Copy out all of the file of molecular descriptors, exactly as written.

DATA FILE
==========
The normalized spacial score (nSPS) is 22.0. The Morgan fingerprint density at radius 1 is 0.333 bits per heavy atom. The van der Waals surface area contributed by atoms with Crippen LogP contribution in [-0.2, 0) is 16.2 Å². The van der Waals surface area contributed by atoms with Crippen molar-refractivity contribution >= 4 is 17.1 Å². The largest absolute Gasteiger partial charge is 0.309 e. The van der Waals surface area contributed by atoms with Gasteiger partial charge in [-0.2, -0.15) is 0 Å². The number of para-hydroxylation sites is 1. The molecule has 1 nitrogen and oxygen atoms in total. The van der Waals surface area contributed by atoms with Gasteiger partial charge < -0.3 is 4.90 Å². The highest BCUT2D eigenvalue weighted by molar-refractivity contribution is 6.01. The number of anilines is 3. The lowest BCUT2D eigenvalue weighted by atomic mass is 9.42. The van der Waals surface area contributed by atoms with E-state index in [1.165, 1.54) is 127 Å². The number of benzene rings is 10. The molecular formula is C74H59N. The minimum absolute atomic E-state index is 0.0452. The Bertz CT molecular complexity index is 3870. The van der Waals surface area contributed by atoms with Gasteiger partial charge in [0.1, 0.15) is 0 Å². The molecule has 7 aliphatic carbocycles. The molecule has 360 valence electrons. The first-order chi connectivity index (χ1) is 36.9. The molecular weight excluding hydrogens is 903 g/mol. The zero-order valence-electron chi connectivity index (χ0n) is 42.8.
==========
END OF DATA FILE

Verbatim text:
The normalized spacial score (nSPS) is 22.0. The Morgan fingerprint density at radius 1 is 0.333 bits per heavy atom. The van der Waals surface area contributed by atoms with Crippen LogP contribution in [-0.2, 0) is 16.2 Å². The van der Waals surface area contributed by atoms with Crippen molar-refractivity contribution >= 4 is 17.1 Å². The largest absolute Gasteiger partial charge is 0.309 e. The van der Waals surface area contributed by atoms with Gasteiger partial charge in [-0.2, -0.15) is 0 Å². The number of para-hydroxylation sites is 1. The molecule has 1 nitrogen and oxygen atoms in total. The van der Waals surface area contributed by atoms with Gasteiger partial charge < -0.3 is 4.90 Å². The highest BCUT2D eigenvalue weighted by molar-refractivity contribution is 6.01. The number of anilines is 3. The lowest BCUT2D eigenvalue weighted by atomic mass is 9.42. The van der Waals surface area contributed by atoms with E-state index in [1.165, 1.54) is 127 Å². The number of benzene rings is 10. The molecular formula is C74H59N. The minimum absolute atomic E-state index is 0.0452. The Bertz CT molecular complexity index is 3870. The van der Waals surface area contributed by atoms with Gasteiger partial charge in [0.1, 0.15) is 0 Å². The molecule has 7 aliphatic carbocycles. The molecule has 360 valence electrons. The first-order chi connectivity index (χ1) is 36.9. The molecular weight excluding hydrogens is 903 g/mol. The zero-order valence-electron chi connectivity index (χ0n) is 42.8.